Waking and Sleeping - Times of War and Death was published in 2014 and includes texts by the artist with full colour reproductions of 148 paintings. The illustrations each have one page of accompanying notes. Their emphasis falls on ideas and issues that form key connections to each painting and help contextualise each work, or establish related lines of enquiry through the use of quotes, references, comments and observations.
War is about spilling over the edge and seeping into all things. Yet it has everything to do with you and me. It can challenge our capacity to create meaning, and compel us to embrace new ideas...
Two things that were traditionally distinct—war and peace—are now much less so. As war becomes more about gaining control over populations through fear and terror, the boundaries between soldiering and policing, civilian and military worlds, and state and media announcement on war are becoming blurred.
War is no longer just associated with extraordinary conflict; it has become a constitutive dimension of contemporary life no matter how far away it is. How this changing notion of war as a force may provide shifts in meaning is not clear, and may only emerge as time passes.
Militarisation of society during the twentieth century has continued its growth into the twenty-first century, reshaping almost every element of our social life in the way it organises itself for the preparation and production of violence and has been accompanied by major changes in the preparations for war and the kind of wars that will be fought in the future. There are a growing number of epicentres of extraordinary violence and conflicts in which the presence of state armies, private security forces, mercenary outfits, armies of regional warlords and criminal networks are involved in armed conflicts driven by ethnic competition over state power and the global competition for resources.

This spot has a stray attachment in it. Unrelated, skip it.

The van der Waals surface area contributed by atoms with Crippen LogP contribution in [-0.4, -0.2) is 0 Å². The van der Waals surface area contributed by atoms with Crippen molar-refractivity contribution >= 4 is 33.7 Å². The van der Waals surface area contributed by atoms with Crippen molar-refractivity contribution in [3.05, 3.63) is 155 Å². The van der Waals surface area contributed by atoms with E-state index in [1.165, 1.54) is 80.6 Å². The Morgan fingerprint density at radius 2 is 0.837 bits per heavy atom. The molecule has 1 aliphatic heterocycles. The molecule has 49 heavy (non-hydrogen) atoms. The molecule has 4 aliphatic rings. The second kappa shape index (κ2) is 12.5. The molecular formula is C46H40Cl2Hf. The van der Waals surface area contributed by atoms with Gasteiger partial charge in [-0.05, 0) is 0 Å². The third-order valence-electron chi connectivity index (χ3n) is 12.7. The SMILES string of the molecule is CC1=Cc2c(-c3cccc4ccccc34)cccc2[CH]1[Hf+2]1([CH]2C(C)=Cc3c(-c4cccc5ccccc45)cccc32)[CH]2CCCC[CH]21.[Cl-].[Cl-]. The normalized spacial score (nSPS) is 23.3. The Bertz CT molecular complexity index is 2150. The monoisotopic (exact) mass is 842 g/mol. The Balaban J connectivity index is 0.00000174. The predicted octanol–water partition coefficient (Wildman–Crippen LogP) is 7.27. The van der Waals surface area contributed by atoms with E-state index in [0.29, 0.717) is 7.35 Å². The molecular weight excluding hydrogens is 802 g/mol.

An imaginairy archaeology
The 148 paintings by Albedo Marz explore the modern condition through a kind of imaginary archaeology of an era in which people can no longer map themselves within the scheme of history. It is as if one is excavating some archaeological site of the future, field work for psychopathologists as much as anthropologists, reconstructing the madness, mores and practices of a fallen civilisation.
The paintings address the themes of war and death from the perspective of a non-combatant. They are conceived as a coherent group of monochrome, black, white and grey works. Each painting has one additional colour: red, blue or yellow which forms the basis of three thematic areas of inquiry.
Red addresses blank threat and the distinctive visceral anxieties ever more present in our experience of the everyday world of mass society. The red paintings refer to the objectless fears and vulnerabilities that erode the normal framework of our lives—a pathology that is both social and psychological.